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Security in Context: The BeyondTrust Blog

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Bringing you news and commentary on solutions and strategies for protecting critical IT infrastructure in the context of your business.

Capitol Hill is Moving on Cyber Security Bill

Posted July 23, 2012    Peter McCalister

Will government intervention help reduce the number of security attacks on our nation’s infrastructure or is the proposed Cyber Security Act too restrictive on private business causing forced transparency of operations and raised costs?

The Cyber Security Act 2012 Bill has been floating around for months and is now backed by President Obama. Sen. Joe Lieberman has stated that the Senate will consider the bill by weeks end. We revisit a previous standpoint detailed in Forbes earlier this year in light of this recent movement. There are several reasons why an increased bureaucratic push for compliance might not be good for business. A large concern for organizations is to be mandated to disclose that their asset data has been compromised. In a recent Cyber Security Watch Survey, 70 percent of insider incidents are handled internally without legal action. Companies want to maintain a reputation as well as avoid the public eye at all costs. It’s much easier to deal with internal controversy without a media frenzy causing the microscope to land on your security practices. More often now, executive management teams mistake well-planned and executed information security architecture with satisfaction of compliance and regulatory statutes. Unfortunately, this approach often falls short. Nonetheless, having great security practices don’t always mean compliance and vice versa. Satisfying compliance and regulatory mandates to the letter may still leave organizations vulnerable to security breaches. In order to curb hackers from penetrating critical infrastructure, the government needs to focus on leveraging its vast resources to drive a new architecture of security, product research and development. This can be achieved by advocating software and systems that are needed to protect us – such as protection from the accidental insider, the government stands a much better chance of protecting our nation’s critical assets. The most dangerous security risk “cocktail” that every corporation needs to address is the combination of critical vulnerabilities and over-privileged accounts on corporate assets.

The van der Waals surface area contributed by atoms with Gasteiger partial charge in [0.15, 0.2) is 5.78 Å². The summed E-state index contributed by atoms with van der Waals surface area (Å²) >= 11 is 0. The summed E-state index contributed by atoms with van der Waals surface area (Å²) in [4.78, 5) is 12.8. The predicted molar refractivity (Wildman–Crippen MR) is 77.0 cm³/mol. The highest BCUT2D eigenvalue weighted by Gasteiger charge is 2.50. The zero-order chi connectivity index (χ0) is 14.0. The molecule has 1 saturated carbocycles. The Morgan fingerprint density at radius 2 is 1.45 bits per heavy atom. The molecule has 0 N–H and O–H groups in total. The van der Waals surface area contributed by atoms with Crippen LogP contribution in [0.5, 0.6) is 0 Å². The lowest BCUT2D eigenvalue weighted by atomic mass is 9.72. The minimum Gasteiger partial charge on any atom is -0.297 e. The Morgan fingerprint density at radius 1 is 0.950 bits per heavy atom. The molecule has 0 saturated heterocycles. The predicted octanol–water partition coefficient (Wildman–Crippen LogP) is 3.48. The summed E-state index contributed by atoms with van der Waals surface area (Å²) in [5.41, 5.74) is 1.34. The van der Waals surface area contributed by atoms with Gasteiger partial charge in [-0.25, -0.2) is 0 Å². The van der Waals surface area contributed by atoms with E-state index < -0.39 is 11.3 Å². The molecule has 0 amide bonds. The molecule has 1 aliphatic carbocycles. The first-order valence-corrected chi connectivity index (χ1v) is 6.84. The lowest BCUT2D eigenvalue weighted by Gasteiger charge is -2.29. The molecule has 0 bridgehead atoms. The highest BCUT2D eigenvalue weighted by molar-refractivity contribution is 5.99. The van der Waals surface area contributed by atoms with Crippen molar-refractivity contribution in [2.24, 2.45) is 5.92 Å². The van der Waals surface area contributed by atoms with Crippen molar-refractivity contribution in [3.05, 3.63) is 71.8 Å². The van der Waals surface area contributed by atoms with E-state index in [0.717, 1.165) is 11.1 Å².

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Making Windows Endpoints the Least of your Worries

Posted September 2, 2015    Nick Cavalancia

We’re all concerned that someday an external hacker will try to gain access to your company’s critical data and systems. The problem? Your endpoints – both your workstations and servers – bypass (and often leave) the safety and security of your environment daily.

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Why Customers Choose PowerBroker: Low Total Cost of Ownership

Posted September 2, 2015    Scott Lang

In a survey of more than 100 customers, those customers indicated that BeyondTrust’s low powerbroker-difference-2total cost of ownership was a competitive differentiator versus other options in the privileged account management market.

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Passwords: A Hacker’s Best Friend

Posted September 1, 2015    Larry Brock

After all the years of talk about biometrics and multi-factor authentication, we still have passwords and will likely have them for a long time. Because many “high risk” systems require complex passwords (zk7&@1c6), most people that use them believe their passwords are secure. But they aren’t.

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